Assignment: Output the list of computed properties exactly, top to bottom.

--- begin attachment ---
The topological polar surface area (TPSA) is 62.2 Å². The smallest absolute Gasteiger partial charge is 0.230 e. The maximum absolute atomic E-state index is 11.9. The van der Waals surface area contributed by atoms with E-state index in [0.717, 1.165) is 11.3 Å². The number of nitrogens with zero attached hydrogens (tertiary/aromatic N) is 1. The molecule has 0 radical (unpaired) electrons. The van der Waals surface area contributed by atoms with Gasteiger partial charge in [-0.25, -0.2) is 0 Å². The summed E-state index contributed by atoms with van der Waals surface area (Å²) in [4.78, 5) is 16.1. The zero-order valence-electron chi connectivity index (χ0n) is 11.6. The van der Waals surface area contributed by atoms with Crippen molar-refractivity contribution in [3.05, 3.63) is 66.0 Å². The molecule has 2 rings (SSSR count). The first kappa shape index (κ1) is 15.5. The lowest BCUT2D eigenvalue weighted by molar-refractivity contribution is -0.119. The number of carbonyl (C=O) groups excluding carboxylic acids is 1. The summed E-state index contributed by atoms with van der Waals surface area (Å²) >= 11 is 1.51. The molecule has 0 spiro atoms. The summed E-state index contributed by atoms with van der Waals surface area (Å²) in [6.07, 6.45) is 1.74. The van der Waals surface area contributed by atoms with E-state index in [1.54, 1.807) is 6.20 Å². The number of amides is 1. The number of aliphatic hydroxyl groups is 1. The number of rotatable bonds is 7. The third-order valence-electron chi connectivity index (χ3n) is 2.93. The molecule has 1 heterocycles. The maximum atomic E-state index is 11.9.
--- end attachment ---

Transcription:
The topological polar surface area (TPSA) is 62.2 Å². The smallest absolute Gasteiger partial charge is 0.230 e. The maximum absolute atomic E-state index is 11.9. The van der Waals surface area contributed by atoms with E-state index in [0.717, 1.165) is 11.3 Å². The number of nitrogens with zero attached hydrogens (tertiary/aromatic N) is 1. The molecule has 0 radical (unpaired) electrons. The van der Waals surface area contributed by atoms with Gasteiger partial charge in [-0.25, -0.2) is 0 Å². The summed E-state index contributed by atoms with van der Waals surface area (Å²) in [4.78, 5) is 16.1. The zero-order valence-electron chi connectivity index (χ0n) is 11.6. The van der Waals surface area contributed by atoms with Crippen molar-refractivity contribution in [3.05, 3.63) is 66.0 Å². The molecule has 2 rings (SSSR count). The first kappa shape index (κ1) is 15.5. The lowest BCUT2D eigenvalue weighted by molar-refractivity contribution is -0.119. The number of carbonyl (C=O) groups excluding carboxylic acids is 1. The summed E-state index contributed by atoms with van der Waals surface area (Å²) >= 11 is 1.51. The molecule has 0 spiro atoms. The summed E-state index contributed by atoms with van der Waals surface area (Å²) in [6.07, 6.45) is 1.74. The van der Waals surface area contributed by atoms with E-state index in [1.54, 1.807) is 6.20 Å². The number of amides is 1. The number of aliphatic hydroxyl groups is 1. The number of rotatable bonds is 7. The third-order valence-electron chi connectivity index (χ3n) is 2.93. The molecule has 1 heterocycles. The maximum atomic E-state index is 11.9.